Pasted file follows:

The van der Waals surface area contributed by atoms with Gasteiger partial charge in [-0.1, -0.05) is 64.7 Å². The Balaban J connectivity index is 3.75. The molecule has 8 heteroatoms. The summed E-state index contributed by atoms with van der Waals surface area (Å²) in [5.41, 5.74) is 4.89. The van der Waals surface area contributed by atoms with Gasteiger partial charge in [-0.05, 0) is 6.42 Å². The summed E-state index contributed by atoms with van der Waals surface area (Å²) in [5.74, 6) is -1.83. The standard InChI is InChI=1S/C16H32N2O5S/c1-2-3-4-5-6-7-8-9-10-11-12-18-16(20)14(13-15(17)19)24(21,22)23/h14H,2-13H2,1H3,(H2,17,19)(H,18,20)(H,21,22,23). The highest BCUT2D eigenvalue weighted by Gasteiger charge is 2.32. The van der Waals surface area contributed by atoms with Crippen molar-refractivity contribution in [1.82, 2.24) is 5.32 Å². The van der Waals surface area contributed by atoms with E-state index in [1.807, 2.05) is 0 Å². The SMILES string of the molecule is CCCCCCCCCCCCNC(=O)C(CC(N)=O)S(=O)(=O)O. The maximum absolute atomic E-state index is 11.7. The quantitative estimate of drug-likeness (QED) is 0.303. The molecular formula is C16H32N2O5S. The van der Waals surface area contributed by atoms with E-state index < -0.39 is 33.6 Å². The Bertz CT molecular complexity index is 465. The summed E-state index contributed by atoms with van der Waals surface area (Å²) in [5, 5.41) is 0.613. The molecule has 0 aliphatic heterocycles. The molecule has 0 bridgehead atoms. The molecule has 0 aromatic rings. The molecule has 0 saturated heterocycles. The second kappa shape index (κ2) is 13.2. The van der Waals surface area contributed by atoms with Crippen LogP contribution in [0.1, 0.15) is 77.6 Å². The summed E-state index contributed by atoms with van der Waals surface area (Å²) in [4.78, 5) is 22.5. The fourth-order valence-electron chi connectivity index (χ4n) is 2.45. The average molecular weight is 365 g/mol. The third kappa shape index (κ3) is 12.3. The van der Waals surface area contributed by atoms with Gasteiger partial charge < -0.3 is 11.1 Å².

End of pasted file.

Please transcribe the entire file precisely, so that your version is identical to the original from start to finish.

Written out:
The van der Waals surface area contributed by atoms with Gasteiger partial charge in [-0.1, -0.05) is 64.7 Å². The Balaban J connectivity index is 3.75. The molecule has 8 heteroatoms. The summed E-state index contributed by atoms with van der Waals surface area (Å²) in [5.41, 5.74) is 4.89. The van der Waals surface area contributed by atoms with Gasteiger partial charge in [-0.05, 0) is 6.42 Å². The summed E-state index contributed by atoms with van der Waals surface area (Å²) in [5.74, 6) is -1.83. The standard InChI is InChI=1S/C16H32N2O5S/c1-2-3-4-5-6-7-8-9-10-11-12-18-16(20)14(13-15(17)19)24(21,22)23/h14H,2-13H2,1H3,(H2,17,19)(H,18,20)(H,21,22,23). The highest BCUT2D eigenvalue weighted by Gasteiger charge is 2.32. The van der Waals surface area contributed by atoms with Crippen molar-refractivity contribution in [1.82, 2.24) is 5.32 Å². The van der Waals surface area contributed by atoms with E-state index in [1.807, 2.05) is 0 Å². The SMILES string of the molecule is CCCCCCCCCCCCNC(=O)C(CC(N)=O)S(=O)(=O)O. The maximum absolute atomic E-state index is 11.7. The quantitative estimate of drug-likeness (QED) is 0.303. The molecular formula is C16H32N2O5S. The van der Waals surface area contributed by atoms with E-state index < -0.39 is 33.6 Å². The Bertz CT molecular complexity index is 465. The summed E-state index contributed by atoms with van der Waals surface area (Å²) in [5, 5.41) is 0.613. The molecule has 0 aliphatic heterocycles. The molecule has 0 bridgehead atoms. The molecule has 0 aromatic rings. The molecule has 0 saturated heterocycles. The second kappa shape index (κ2) is 13.2. The van der Waals surface area contributed by atoms with Crippen LogP contribution in [0.1, 0.15) is 77.6 Å². The summed E-state index contributed by atoms with van der Waals surface area (Å²) in [4.78, 5) is 22.5. The fourth-order valence-electron chi connectivity index (χ4n) is 2.45. The average molecular weight is 365 g/mol. The third kappa shape index (κ3) is 12.3. The van der Waals surface area contributed by atoms with Gasteiger partial charge < -0.3 is 11.1 Å².